Friday 29 March 1661

Up among my workmen with great pleasure.

Then to the office, where I found Sir W. Pen sent down yesterday to Chatham to get two great ships in readiness presently to go to the East Indies upon some design against the Dutch, we think, at Goa but it is a great secret yet.

Dined at home, came Mr. Shepley and Moore, and did business with both of them. After that to Sir W. Batten’s, where great store of company at dinner. Among others my schoolfellow, Mr. Christmas, where very merry, and hither came letters from above for the fitting of two other ships for the East Indies in all haste, and so we got orders presently for the Hampshire and Nonsuch. Then home and there put some papers in order, and not knowing what to do, the house being so dirty, I went to bed.

20 Annotations

JWB   Link to this

Sandwich flyer?
Yesterday he borrowed 500 Pounds and today this East Indies adventure. Suppose he bought a stake? Dealing in plunder will be his downfall five years or so hence.

Emilio   Link to this

"in readiness presently to go to the East Indies"

This preliminary info from Sam is not quite what happens, according to an L&M footnote. The ships leave soon for the Mediterranean rather than the East Indies, and they don't engage the Dutch. Goa is a small province on the west coast of India and (at that time) a Portuguese possession.

Susan   Link to this

The Dutch and the Portugeuse were great maritime rivals in the east (problems over this still reverberate today - for example over East Timor) - presumably Portuagal was an ally of Britain, so were plans made for ships to go to Goa to defend it against predations by the Dutch??

Todd Bernhardt   Link to this

Two dinners for Sam?

Man, he's *really* blowing his Lenten fast: "Dined at home, came Mr. Shepley and Moore ... After that to Sir W. Batten's, where great store of company at dinner.” Or am I missing something?

dirk   Link to this

Goa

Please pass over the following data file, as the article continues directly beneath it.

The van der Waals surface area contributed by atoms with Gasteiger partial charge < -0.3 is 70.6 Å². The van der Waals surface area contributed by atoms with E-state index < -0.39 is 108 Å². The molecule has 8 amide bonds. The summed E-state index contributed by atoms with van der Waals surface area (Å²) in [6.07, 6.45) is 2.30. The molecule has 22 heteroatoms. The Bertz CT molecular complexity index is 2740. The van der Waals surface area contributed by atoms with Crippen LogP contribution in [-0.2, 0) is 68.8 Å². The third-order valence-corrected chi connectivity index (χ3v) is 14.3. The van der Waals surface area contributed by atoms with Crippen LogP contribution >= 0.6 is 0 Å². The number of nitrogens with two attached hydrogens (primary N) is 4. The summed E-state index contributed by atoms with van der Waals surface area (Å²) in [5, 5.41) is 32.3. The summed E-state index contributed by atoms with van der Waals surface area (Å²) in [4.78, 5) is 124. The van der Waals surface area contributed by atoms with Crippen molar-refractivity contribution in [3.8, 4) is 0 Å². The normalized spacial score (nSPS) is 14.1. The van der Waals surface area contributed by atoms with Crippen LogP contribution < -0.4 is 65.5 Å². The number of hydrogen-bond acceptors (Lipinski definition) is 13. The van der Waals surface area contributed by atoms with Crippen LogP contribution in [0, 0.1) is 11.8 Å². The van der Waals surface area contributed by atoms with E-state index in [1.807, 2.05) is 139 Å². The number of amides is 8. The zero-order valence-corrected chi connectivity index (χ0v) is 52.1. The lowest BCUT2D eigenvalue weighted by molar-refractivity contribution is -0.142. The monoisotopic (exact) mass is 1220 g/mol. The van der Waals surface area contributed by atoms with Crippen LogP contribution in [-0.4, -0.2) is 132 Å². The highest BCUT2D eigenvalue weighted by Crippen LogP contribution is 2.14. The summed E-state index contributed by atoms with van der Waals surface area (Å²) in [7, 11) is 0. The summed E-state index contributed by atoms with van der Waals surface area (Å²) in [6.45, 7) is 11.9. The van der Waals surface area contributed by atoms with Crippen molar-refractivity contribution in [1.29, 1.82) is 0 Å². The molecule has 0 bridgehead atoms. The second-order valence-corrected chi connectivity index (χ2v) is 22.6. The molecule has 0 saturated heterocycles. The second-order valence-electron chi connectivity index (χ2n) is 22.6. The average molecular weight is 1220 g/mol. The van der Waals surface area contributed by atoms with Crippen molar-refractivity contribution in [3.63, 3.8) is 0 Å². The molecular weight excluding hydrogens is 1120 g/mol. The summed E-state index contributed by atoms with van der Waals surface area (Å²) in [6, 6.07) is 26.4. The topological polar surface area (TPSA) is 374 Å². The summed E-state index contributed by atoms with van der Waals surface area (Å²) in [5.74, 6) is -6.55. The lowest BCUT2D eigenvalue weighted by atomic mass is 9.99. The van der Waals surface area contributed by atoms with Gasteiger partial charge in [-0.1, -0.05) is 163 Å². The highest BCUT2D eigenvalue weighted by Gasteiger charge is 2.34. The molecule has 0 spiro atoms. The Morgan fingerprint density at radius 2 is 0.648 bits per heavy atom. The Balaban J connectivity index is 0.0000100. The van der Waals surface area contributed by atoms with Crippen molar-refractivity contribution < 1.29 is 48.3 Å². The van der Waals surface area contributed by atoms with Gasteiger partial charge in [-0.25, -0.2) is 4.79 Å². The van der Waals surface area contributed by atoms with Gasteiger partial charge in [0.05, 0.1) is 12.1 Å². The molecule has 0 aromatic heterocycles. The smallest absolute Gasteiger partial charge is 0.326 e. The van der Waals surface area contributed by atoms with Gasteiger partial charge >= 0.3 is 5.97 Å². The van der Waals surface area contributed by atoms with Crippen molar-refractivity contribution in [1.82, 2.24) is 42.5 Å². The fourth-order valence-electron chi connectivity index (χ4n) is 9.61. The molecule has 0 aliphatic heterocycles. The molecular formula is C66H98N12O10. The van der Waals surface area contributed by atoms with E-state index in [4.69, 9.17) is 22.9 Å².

"[The islands were] ceded to Portugal by the Sultan of Gujarat in 1534. The Portuguese did little to develop them before the major island of the group was included in Catherine of Braganza's dowry when she married England's Charles II in 1661. The British Government took possession of all seven islands in 1665 but leased them three years later to the East India Company for a meagre annual rent of 10 pounds sterling."
From:
http://website.lineone.net/~vsahdev/mumbai.htm

A beautiful map (publ. 1572):
http://historic-cities.huji.ac.il/india/goa/map...

Susan   Link to this

Um. I think Dirk has cut and pasted a section that is just about Mumbai, not Goa. It is Mumbai which is islands and which formed part of the dowry of Catherine of Braganza. I don't think Goa ever came under British jurisdiction (lucky Goa??)

Susan   Link to this

"Two dinners?" I think in this diary entry Sam just turned up for the after dinner drinking. When they had large dinner parties they went on for a long time. Perhaps he went round there because he had heard Mr Christmas might be there.

vincent   Link to this

A History of Goa thru to its return to India: see time line and the early Portuguese era and the liberation dec 17 1961 entries:
http://goacentral.com/Goahistory/Historyofgoa.h...

Xjy   Link to this

"not knowing what to do, the house being so dirty, I went to bed"
What's this? No servants to clean up? No wife? Sam too drunk to do anything but turn his back? Why so dirty today? The workmen -- but they've been there before -- the dinner he gave? Time for spring cleaning? Sam nonplussed and hiding under the blanket after all the excitement of the day (state secrets and all...)

Susan   Link to this

"house being so dirty"